I really tried to make the story universal so it would appeal to all kids, regardless of faith. I made it comparable to my previous books, while still tackling a unique subject matter…with lots of humor, of course.

BB: I remember not too long ago someone telling me, “If I was an alien who walked into a children’s room and just looked at the fiction section, I’d swear all the Jewish people died out after WWII. Where are the contemporary books about Jewish kids?” Well, here’s one. Writing the book, did you have much of a sense that you were covering practically untrod ground?

TL: Absolutely! Most of the books I’ve seen or read have been about the Holocaust or Jewish holidays. Here was an opportunity to really get a modern Jewish protagonist into the mainstream in a fun way. I absolutely wanted to do a book about a contemporary (half) Jewish girl and Jewish subject matter that was compelling, funny, and meaningful. I’m so happy my editor also loved this idea.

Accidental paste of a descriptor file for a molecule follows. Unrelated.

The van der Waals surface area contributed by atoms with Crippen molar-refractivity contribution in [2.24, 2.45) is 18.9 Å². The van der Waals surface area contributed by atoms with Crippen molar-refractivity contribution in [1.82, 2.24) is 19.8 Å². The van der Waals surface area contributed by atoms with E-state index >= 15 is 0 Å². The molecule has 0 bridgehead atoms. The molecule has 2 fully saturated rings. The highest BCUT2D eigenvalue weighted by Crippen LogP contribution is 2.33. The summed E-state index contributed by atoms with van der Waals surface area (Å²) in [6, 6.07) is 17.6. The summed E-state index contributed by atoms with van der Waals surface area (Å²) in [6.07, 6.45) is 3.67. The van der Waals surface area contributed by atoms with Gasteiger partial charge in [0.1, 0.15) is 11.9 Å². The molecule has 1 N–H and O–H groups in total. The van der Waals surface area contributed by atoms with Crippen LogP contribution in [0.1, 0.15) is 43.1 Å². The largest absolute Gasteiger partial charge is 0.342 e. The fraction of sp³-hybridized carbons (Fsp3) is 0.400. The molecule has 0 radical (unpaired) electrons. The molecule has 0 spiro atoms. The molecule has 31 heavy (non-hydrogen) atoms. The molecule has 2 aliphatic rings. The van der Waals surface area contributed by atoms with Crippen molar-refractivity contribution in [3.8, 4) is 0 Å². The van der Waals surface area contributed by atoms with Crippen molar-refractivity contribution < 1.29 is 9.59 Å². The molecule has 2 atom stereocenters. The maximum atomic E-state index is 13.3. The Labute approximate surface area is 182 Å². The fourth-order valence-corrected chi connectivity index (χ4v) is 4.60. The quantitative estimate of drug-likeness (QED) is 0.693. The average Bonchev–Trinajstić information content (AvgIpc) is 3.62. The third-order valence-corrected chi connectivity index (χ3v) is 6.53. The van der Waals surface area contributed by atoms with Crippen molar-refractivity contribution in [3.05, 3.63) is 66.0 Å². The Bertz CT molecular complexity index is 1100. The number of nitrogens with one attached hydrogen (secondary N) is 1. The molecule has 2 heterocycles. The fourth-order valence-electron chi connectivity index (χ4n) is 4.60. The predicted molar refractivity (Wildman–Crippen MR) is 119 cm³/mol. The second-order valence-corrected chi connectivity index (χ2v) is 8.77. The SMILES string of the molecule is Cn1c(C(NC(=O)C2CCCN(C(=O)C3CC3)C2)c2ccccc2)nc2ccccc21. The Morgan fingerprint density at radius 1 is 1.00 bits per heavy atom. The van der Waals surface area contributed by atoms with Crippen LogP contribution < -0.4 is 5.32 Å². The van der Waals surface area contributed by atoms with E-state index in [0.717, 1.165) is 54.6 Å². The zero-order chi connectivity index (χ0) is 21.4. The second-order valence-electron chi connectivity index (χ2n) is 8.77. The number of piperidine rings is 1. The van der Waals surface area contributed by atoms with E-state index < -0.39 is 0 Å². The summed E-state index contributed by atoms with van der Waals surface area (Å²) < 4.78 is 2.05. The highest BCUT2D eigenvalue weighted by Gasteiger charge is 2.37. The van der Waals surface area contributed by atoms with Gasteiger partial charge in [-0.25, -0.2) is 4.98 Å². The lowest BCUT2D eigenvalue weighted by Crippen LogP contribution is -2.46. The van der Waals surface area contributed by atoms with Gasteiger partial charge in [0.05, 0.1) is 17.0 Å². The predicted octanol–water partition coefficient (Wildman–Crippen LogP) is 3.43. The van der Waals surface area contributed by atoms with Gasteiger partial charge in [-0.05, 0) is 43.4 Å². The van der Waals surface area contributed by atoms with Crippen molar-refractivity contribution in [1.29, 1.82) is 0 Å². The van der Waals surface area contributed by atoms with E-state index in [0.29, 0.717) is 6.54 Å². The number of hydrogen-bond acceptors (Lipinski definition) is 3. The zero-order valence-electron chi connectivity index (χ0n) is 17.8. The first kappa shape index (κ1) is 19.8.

BB: All right. Untold hoards of desperate readers would compel me to ask this final question. Is there a set number of books in the “Emmie” series? Can you say how many more there might be? And what are you working on next?

TL: Ha, I wish I knew! As of today, there will be a Book Five for next year AND an Emmie & Friends guided journal/activity book out this October, called YOU-NIQUELY YOU. That one was a blast to do, by the way. I’m optimistic there will be even more books in the series in the near future!

Big time thanks to Mitch Thorpe and Terri for the interview. To cap it all off, check out this pretty sweet book trailer:

About Elizabeth Bird